This one comes from Monsieur Comte as well. The complex and challenging ‘queen science’ we mentioned before is in fact Social Science, and Comte was the first one to use the word ‘Sociology’ in defining it. He argued that society operates under its own sets of laws, and his work influenced many 19th century social intellectuals.
Existentialism as such was not founded in France, but it was developed here by a man called Jean-Paul Sartre, the central figure of what we call modern existentialism. The movement is centered on 7 major themes: Philosophy as way of life; Anxiety and Authenticity; Freedom; Situatedness; Existence; Irrationality/Absurdity; and the Crowd. Existentialist philosophers believe that philosophical thinking begins with the human subject — not merely the thinking subject, but the acting, feeling, and living human individual. If you want to immerse yourself in an existentialist philosopher’s world, go get a coffee at the Deux Magots Café, one of Sartre’s favorite watering holes. ‘Existence precedes essence.’
Second Wave Feminism is the feminist movement from the early 1960s to 70s that was inspired by the civil rights movement and focused on the theoretical examination of the concepts of equality, inequality, the role of family, justice, and so forth. Its leading personality was none other than Jean-Paul Sartre’s partner and fellow existentialist Simone de Beauvoir. Le Deuxième Sexe (The Second Sex in English), her most notable work, shows how a philosophical movement can have real, tangible effects on the lives of many people. Beauvoir became the figurehead of feminism by describing a society that keeps women in an inferior position. ‘On ne naît pas femme, on le devient,’ or, ‘One is not born, but rather becomes, a woman.’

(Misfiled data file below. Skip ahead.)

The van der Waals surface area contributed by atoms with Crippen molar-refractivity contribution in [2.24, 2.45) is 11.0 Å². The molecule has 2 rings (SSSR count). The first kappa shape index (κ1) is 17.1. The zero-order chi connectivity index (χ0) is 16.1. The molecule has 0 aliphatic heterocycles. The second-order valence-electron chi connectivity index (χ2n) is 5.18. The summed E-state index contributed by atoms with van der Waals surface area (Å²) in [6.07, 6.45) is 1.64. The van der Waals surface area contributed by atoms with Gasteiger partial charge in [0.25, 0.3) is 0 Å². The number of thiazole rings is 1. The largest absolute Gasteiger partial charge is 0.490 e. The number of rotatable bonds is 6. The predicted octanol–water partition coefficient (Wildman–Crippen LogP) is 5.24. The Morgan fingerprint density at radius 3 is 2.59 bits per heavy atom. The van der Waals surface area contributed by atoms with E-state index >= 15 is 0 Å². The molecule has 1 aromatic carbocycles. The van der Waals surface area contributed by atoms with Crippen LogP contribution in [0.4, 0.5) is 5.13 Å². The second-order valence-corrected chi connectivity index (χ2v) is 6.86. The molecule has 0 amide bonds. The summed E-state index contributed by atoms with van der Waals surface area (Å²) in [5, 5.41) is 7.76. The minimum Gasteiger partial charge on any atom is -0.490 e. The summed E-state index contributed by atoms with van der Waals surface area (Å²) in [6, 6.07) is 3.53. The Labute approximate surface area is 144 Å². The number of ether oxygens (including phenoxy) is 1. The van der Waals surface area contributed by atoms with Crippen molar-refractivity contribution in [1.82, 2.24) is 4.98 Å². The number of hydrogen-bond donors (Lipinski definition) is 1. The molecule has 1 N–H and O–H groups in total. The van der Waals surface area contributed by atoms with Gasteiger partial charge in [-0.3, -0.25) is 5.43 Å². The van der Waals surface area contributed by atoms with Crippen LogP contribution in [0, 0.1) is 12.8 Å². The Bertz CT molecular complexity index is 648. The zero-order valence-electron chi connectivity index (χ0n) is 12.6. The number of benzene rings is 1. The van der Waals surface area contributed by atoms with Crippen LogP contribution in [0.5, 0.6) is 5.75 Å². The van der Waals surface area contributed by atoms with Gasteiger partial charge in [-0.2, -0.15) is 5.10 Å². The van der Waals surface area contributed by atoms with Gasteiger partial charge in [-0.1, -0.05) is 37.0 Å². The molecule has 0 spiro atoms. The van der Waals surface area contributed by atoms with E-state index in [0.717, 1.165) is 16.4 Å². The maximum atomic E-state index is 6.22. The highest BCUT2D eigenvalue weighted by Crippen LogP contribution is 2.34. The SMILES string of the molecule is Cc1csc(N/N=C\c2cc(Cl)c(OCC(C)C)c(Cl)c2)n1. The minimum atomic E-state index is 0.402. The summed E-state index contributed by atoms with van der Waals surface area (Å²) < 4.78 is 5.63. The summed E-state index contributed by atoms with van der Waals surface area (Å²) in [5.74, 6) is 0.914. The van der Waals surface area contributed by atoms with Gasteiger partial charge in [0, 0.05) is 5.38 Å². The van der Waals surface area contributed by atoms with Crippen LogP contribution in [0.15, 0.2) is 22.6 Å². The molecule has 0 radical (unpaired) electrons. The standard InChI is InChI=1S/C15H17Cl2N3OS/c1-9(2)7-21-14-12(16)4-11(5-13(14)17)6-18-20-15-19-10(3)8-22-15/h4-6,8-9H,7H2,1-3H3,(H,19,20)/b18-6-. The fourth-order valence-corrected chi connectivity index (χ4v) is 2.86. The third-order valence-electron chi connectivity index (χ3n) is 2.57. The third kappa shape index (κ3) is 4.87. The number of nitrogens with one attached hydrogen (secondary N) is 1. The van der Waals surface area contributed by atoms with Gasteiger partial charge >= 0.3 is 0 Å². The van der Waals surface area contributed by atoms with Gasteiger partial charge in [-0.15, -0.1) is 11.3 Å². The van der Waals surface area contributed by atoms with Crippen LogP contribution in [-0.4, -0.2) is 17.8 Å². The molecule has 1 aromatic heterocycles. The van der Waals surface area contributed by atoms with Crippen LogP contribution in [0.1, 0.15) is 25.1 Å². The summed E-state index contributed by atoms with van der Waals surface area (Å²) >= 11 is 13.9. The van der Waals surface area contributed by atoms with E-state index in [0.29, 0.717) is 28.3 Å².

Structuralism is based on a newer science, linguistics, and finds its origins in Ferdinand de Saussure’s text Cours de Linguistique Générale (Lesson of General Linguistics, 1916). For structurist philosophers, social processes are the result of unconscious fundamental structures. Therefore, social organization produces practices and beliefs specific to the individuals who depend on it, and structuralism tries to explain a phenomenon given its role in a system. One very important person who contributed greatly to structuralist theory is Claude Lévi-Strauss, who developed the concept of Structuralist Anthropology.
For post-modernist thinker Michel Foucault, power is indeed everywhere, comes from everywhere, and therefore is neither an agency nor a structure. Power is everywhere, in every relationship. We are constantly its objects, but also project it to others. What is interesting about this new approach is that it sees power as something that transcends politics and as an everyday, socialized and embodied phenomenon. Michel Foucault is one of France’s most famous and important philosophers.